Premature Ovarian Failure Treatments: A Review Study with Focus on Stem Cell Therapy as Pluripotent Source for Repairment in Regenerative Medicine

Special Article - Premature Ovarian Failure

Austin Med Sci. 2018; 3(2): 1027.

Premature Ovarian Failure Treatments: A Review Study with Focus on Stem Cell Therapy as Pluripotent Source for Repairment in Regenerative Medicine

Noory P and Navid S*

1Department of Anatomy, Tehran University of Medical Sciences, Iran

*Corresponding author: Shadan Navid, Department of Anatomy, School of Medicine, Tehran University of Medical Sciences, Tehran, Iran

Received: June 12, 2018; Accepted: July 18, 2018; Published: July 25, 2018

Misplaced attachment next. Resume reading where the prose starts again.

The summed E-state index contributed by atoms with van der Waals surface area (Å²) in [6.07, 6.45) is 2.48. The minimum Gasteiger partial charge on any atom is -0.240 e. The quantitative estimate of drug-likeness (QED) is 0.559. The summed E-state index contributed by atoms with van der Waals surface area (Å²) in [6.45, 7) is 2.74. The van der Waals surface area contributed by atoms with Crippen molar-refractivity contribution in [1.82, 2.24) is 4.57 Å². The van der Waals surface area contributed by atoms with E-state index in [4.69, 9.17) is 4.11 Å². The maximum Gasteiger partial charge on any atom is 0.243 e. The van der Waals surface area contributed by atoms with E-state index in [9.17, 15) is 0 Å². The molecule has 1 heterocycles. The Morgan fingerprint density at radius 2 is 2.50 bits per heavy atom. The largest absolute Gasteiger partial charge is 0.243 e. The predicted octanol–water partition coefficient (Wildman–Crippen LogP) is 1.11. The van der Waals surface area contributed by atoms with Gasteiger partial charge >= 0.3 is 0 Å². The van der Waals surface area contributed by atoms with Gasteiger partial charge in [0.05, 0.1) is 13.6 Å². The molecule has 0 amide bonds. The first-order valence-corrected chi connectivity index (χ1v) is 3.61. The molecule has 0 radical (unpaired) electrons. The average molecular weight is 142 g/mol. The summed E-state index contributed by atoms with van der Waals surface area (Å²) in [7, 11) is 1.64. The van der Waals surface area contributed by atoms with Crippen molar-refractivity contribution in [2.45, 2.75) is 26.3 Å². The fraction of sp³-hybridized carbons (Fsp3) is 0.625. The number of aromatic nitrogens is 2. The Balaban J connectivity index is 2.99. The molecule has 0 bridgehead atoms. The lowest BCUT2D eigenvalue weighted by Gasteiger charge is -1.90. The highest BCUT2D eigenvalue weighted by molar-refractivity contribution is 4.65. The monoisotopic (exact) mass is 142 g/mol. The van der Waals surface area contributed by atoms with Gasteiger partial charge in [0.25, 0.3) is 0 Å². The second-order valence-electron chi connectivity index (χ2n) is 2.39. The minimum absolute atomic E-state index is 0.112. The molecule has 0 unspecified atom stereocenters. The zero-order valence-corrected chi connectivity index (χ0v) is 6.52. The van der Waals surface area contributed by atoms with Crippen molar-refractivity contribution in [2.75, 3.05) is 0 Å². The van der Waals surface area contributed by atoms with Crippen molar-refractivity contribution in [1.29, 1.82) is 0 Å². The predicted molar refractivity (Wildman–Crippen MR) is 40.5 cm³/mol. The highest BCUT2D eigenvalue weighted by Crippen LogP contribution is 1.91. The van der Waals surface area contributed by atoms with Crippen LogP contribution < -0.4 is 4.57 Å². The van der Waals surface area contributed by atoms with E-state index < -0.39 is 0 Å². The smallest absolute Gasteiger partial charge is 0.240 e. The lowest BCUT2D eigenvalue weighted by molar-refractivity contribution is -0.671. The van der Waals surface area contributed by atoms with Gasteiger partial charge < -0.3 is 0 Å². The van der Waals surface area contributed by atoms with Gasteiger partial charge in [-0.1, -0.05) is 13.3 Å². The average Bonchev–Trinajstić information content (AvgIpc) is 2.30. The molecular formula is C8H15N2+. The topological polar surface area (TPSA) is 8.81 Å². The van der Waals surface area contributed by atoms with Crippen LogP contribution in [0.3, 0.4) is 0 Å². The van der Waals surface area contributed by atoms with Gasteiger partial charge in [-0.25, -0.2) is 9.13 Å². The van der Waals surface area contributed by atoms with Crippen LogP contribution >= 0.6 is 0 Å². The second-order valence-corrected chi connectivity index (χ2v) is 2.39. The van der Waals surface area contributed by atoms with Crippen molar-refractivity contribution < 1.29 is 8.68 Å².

Infertility is a disorder that occurs in 10-15% of young couples. Premature Ovarian Failure (POF) is a disease that causes amenorrhea, hyper gonadotropic and hypostenogenism and ultimately infertility in women less than 40 years of age, with a prevalence of 1%. POF can be due to a variety of causes such as X chromosome abnormalities, genetics, autoimmune, metabolic, infectious and anti-cancer treatments (chemotherapy and radiotherapy) but most of them remain idiopathic. Today, with an increase in the incidence of cancer and its subsequent control methods, such as chemotherapy and radiotherapy, the risk of developing POF is increasing. The toxicity of the chemotherapy substance results in ovarian follicular depletion and, consequently, menopause and infertility. Since ovarian reserves are limited and cannot increase, preserving the storage of primordial follicles and restoring ovarian function during cancer is essential. Because the symptoms are similar to the physiology of menopause, people with POF are at the risk of cardiovascular disease and osteoporosis. Various methods have been proposed for maintaining fertility in women with POF such as Hormone Replacement Therapy (HRT) and suggested to prevent complications from the disease. One of the methods currently under study is the multi potent stem cells transplantation that has therapeutic potential and derived from various sources such as bone marrow, adipose tissue, amniotic fluid and menstrual blood that all of them have been shown the potential for regeneration and recovery of ovarian function in POF model mice.